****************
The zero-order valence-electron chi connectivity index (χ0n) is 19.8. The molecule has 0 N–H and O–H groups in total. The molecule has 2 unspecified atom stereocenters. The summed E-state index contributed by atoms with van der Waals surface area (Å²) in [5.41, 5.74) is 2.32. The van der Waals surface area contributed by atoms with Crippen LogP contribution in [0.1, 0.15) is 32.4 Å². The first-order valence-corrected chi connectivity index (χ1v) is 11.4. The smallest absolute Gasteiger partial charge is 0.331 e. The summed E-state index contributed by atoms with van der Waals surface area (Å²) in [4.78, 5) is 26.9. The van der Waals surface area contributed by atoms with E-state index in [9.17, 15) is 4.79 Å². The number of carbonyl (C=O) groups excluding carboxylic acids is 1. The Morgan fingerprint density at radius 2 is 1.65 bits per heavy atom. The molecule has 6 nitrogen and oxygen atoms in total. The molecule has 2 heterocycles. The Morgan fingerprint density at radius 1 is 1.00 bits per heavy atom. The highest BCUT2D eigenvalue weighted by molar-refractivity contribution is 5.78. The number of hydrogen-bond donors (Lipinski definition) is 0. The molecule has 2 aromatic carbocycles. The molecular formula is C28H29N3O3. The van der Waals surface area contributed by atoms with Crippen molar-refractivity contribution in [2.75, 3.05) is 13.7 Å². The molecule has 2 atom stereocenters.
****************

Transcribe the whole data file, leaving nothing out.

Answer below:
The zero-order valence-electron chi connectivity index (χ0n) is 19.8. The molecule has 0 N–H and O–H groups in total. The molecule has 2 unspecified atom stereocenters. The summed E-state index contributed by atoms with van der Waals surface area (Å²) in [5.41, 5.74) is 2.32. The van der Waals surface area contributed by atoms with Crippen LogP contribution in [0.1, 0.15) is 32.4 Å². The first-order valence-corrected chi connectivity index (χ1v) is 11.4. The smallest absolute Gasteiger partial charge is 0.331 e. The summed E-state index contributed by atoms with van der Waals surface area (Å²) in [4.78, 5) is 26.9. The van der Waals surface area contributed by atoms with E-state index in [9.17, 15) is 4.79 Å². The number of carbonyl (C=O) groups excluding carboxylic acids is 1. The Morgan fingerprint density at radius 2 is 1.65 bits per heavy atom. The molecule has 6 nitrogen and oxygen atoms in total. The molecule has 2 heterocycles. The Morgan fingerprint density at radius 1 is 1.00 bits per heavy atom. The highest BCUT2D eigenvalue weighted by molar-refractivity contribution is 5.78. The number of hydrogen-bond donors (Lipinski definition) is 0. The molecule has 2 aromatic carbocycles. The molecular formula is C28H29N3O3. The van der Waals surface area contributed by atoms with Crippen molar-refractivity contribution in [2.75, 3.05) is 13.7 Å². The molecule has 2 atom stereocenters.